Highly Decorated Member Award

    Sparky Zettabyte Poster Moderator

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    Probably, there are no shortcuts.

    Best to get some certs and then apply for some entry level IT jobs like everyone else does.
     
    Certifications: MSc MCSE MCSA:M MCSA:S MCITP:EA MCTS(x5) Security+ Network+ A+
    WIP: Exchange 2007\2010
  13. jaydimitri

    jaydimitri New Member

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    Thanks for all the feedback guys. Much appreciated. Glad I discovered this site..

    I'm more than willing to get started on my certs and seek out an entry level job, it's just that there seems to be so many people fighting for every opening (based on what I'm reading on these forums) that I'm concerned about the prospects. If I was 21 say I wouldn't be too concerned, but being in my late 20's with a background totally unrelated to IT I can't really afford to spend the next few months training for an A+/Network+ only to find out that there's just not enough work to go round. You understand where I'm coming from? That's the only reason I was asking about these job guarantee training companies.

    Anyhow, I've decided against it. Their course is about 5K! Way too much. I'm either going to continue teaching whilst pursuing self-study or take up one the cheaper training providers - seems to be others around the 1K mark. The thing is, my teaching job would be abroad, in which case it might be tough to get some hands-on practical experience in my free time (language issues and all).
     
  14. dmarsh

    dmarsh Terabyte Poster

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    There are probably people with 3-4 years of college in computer science or engineering out of work, there are people fighting for a break that maybe have 10+ years hobbyist computer use. If you can't justify a few months training for a new career then I would absolutely recommend you do not apply.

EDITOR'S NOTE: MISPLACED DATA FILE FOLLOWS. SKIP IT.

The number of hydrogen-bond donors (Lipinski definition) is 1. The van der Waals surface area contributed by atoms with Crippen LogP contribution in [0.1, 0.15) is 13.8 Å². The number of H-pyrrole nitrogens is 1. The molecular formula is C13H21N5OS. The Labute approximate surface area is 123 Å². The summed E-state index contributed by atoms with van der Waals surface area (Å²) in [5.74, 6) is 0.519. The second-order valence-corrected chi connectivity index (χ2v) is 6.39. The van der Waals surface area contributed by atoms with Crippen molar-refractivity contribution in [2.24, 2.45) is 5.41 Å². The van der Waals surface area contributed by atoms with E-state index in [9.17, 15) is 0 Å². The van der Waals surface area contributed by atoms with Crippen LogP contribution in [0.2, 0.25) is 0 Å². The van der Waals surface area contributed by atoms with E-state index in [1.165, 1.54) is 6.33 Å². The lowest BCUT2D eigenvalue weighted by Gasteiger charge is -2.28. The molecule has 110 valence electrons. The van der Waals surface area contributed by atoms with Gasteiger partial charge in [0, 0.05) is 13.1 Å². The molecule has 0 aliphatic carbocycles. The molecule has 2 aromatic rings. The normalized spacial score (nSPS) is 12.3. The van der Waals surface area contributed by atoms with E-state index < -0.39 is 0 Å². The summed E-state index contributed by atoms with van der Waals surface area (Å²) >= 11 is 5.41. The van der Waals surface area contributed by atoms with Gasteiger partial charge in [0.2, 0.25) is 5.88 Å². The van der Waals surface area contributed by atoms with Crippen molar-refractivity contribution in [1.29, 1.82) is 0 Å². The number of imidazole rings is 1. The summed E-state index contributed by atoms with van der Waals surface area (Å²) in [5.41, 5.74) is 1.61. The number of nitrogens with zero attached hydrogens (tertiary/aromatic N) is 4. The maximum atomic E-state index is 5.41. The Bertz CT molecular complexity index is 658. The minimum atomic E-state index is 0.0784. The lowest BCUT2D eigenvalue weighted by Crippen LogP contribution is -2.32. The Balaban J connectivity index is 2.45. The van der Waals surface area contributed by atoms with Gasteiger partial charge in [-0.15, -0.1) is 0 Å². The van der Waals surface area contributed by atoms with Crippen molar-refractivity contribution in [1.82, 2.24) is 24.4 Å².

Would you like your doctor, lawyer, plumber or mechanic to have got their job through a 'job guarantee' scheme and a dodgy training company ?

    You can't 'buy a job', because you won't have the skills to do the job ! In any job worth having the potential liabilities of having someone unqualified around are going to far exceed any fee you could pay, if you pay a training provider 5k to get a job then do 10k damage on the first day then its no good is it ?

    You will need training and investment if its for an entry level position, I wouldn't get a look in as an RAF pilot because I'm too old and my vision is not 20/20. They won't waste millions on training me and good job too as we need qualified pilots and its taxpayers money!

    If a company is going to spend money training someone up, they want to spend it where it makes most sense, on a skilled person with some smarts and some initiative. Giving a training provider 1K in the idea of a 'job bribe' pales into insignificance, of all the hours of supervision and training required.

    The 5k is for training. Any recruiter worth their salt will help you sort your CV and get you a job if you have anything to offer. They will be getting healthy commission off the deal from the employer, they don't need extra sweeteners from the candidate.
     
    Last edited: Aug 30, 2011
    Certifications: CITP, BSc, HND, SCJP, SCJD, SCWCD, SCBCD, SCEA, N+, Sec+, Proj+, Server+, Linux+, MCTS, MCPD, MCSA, MCITP, CCDH